And if you're legally prohibited from posting such a notice? Or the area covered is too large or otherwise too difficult to post such a notice? Or you're already getting complaints because it's too difficult and you're under threat of losing customers to the competition?

  6. rzrjck

    And how fast will it work over satellite connection ? (another full round trip without possibility of caching?)

    1. eldakka Silver badge

      Set up your own local recursive DNS resolver, point to it.

      Have it use DoH in its recursive resolution. It can cache the results of DNS lookups. So if you've looked up a site you've looked up before within its cache timeout, it never leaves your network to do the resolution, instead pulling it out of its cache.

      If you are on satellite, I'm surprised you aren't already doing this with standard DNS.

      1. eldakka Silver badge

        Missed edit window after thinking about this a bit more...

        If you are on satellite you probably don't want your own recursive resolver, as that means it'll do the heavy lifting of following the DNS tree until it gets the answer, which means rather than sending one request-response, it'll be sending multiple as it traverses the tree.

        So you'd want a I guess a cacheing forwarder (?) for the network, so it receives all requests from anyone on your local network, forwards the request to one of the DoH DNS servers to let them 'walk the tree' and respond with the final resolution, so you do send a single request-response. However, your local forwarder caches the results of the DNS lookup, so next time any device on the local network needs that same address, it returns it from the local forwarder (if within the cache TTL) rather than going out to the external DNS server.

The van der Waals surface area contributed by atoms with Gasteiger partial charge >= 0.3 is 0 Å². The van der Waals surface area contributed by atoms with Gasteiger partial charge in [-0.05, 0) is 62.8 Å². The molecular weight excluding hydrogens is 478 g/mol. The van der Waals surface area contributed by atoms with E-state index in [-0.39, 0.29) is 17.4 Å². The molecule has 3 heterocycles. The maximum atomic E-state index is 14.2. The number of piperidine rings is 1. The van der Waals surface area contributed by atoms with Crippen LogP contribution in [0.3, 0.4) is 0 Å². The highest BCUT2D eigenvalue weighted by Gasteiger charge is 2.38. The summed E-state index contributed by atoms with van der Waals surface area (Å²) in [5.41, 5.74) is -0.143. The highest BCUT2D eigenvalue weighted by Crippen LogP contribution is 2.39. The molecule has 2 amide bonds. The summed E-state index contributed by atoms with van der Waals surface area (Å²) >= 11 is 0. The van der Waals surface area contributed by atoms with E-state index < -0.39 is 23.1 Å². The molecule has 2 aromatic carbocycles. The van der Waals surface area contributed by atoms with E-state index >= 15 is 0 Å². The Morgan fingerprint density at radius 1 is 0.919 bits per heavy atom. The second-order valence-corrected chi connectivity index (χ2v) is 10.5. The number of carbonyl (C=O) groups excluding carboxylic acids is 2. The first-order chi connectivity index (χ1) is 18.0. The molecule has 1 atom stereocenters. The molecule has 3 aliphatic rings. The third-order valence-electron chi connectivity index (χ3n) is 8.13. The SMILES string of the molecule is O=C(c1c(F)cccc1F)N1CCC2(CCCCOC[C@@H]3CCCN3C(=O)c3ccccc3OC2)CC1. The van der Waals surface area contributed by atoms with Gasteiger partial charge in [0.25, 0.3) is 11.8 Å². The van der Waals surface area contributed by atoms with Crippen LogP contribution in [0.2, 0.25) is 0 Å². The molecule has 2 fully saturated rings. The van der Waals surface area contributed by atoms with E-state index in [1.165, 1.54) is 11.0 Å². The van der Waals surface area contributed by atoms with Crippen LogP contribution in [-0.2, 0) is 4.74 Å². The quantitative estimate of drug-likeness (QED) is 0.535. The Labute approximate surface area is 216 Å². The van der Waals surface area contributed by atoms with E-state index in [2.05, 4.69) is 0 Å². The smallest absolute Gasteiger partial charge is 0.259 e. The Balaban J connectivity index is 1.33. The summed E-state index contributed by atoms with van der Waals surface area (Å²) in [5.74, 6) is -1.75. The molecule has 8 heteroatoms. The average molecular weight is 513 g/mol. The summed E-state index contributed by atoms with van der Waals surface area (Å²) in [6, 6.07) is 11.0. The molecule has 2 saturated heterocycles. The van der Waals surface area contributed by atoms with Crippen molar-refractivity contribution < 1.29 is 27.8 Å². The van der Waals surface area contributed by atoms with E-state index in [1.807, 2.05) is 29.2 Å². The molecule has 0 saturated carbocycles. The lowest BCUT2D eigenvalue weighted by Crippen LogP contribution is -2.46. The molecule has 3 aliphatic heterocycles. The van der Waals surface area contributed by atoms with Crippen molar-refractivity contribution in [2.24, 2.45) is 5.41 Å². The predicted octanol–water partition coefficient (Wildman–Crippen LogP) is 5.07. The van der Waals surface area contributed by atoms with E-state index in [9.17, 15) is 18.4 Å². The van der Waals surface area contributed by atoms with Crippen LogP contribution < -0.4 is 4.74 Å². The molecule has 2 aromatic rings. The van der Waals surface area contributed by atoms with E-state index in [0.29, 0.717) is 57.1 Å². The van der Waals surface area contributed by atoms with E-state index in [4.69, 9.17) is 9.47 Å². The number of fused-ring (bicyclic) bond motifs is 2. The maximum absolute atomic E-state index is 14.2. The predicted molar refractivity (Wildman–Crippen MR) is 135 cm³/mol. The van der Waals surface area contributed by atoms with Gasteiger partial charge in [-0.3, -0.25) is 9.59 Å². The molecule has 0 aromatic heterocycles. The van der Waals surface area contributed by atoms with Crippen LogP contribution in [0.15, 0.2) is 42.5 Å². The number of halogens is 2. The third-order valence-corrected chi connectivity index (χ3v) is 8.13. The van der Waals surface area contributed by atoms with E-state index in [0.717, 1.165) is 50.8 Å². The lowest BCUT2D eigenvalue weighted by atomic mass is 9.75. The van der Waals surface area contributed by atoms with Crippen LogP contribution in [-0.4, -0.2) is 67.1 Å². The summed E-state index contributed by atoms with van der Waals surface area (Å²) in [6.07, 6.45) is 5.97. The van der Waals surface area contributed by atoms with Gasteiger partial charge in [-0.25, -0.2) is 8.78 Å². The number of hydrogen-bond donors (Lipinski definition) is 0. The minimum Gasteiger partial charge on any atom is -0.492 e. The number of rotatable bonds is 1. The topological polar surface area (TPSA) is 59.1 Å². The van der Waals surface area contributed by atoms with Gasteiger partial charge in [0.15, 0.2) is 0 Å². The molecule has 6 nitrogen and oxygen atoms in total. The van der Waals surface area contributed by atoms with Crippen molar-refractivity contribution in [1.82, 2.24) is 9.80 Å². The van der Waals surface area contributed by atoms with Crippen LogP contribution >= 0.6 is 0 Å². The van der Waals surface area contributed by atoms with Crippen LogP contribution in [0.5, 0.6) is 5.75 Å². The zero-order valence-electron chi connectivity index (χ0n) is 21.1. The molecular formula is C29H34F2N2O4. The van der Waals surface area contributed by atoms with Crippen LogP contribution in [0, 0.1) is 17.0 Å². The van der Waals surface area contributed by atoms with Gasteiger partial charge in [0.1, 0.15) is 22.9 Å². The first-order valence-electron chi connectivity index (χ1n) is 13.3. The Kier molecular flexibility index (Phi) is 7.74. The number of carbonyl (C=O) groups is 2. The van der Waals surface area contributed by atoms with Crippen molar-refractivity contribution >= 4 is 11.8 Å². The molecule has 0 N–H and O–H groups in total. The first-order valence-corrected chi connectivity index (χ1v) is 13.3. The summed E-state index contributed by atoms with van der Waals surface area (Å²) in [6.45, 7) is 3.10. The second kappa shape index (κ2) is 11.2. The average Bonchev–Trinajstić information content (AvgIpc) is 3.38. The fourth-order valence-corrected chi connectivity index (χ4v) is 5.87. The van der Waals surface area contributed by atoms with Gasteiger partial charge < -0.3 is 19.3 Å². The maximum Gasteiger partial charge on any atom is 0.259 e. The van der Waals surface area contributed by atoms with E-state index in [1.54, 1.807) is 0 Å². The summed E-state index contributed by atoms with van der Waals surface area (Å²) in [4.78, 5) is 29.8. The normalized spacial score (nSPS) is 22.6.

7. Chronos Silver badge

    The elephant in the room is farting...

    ...and still nobody notices the damned thing. While SNI is still sent in the clear, you can obfuscate your DNS queries all you like, they're still going to log and store that first header. TLS1.3 should have dealt with this but, as usual, it's just too difficult to re-implement SNI over a secure channel now world+dog's httpd is happily using the current SNI implementation. It would require something like a DNS fingerprint of the hosting IP's default virtual and then a process to get the wanted certificate fingerprint for the domain after the request is transmitted over a secure channel to the host httpd. Not an easy task and adds a lot to the initial handshake where TLS1.3's focus was on trimming that down.

    While this is still an issue, DoH is still a false sense of security.

    BTW, DNSSEC != encryption. DNSSEC is simply a hierarchical method of verifying the records haven't been intercepted and changed. The data is still sent in the clear.

    1. mcmanus

      Re: The elephant in the room is farting...

      Widely encrypting SNI is next - https://www.ietf.org/mail-archive/web/tls/current/msg26842.html

      Encrypted DNS is pretty much a pre-requisite for it.

  8. Nick Kew Silver badge
    Devil

    DNS over layers of bloat

    This is horrible bloat.

    Like the bloatware on PCs, that has forced continual upgrades of RAM/etc? Well, up to a point.

    But then, if you still have a 30-year-old PC with a 286 processor and half a meg of RAM, you can still run old apps on it. A perfectly good word processor and home/small biz spreadsheet. Email and most of the useful parts of the web - so long as you cut down on the fluff.

    Whereas if you're on a net of even just half that age - the information dirt-track - you're going to be struggling. You really need the efficiency designed into the early 'net, not today's money-and-resources-no-object bloat.

    Do we know how many people will be locked out in practice if we foist DNS-over-HTTP (let alone HTTPS) on them? I think not: they're the invisible excluded.

    I remember my time on the information dirt track. I was effectively locked out of more online resources in 1998 than in 1988, because of the bloat that started with the modern Web in the mid-90s. It won't be me this time, but others out there will suffer.

    1. Anonymous Coward
      Anonymous Coward

      Re: DNS over layers of bloat

      Well, here's a news flash. Efficiency leaves tells; there's no way around it, and we KNOW Big Brother is watching us now, so what choice do you have? Submit to Big Brother or plunk down for some chance of anonymity?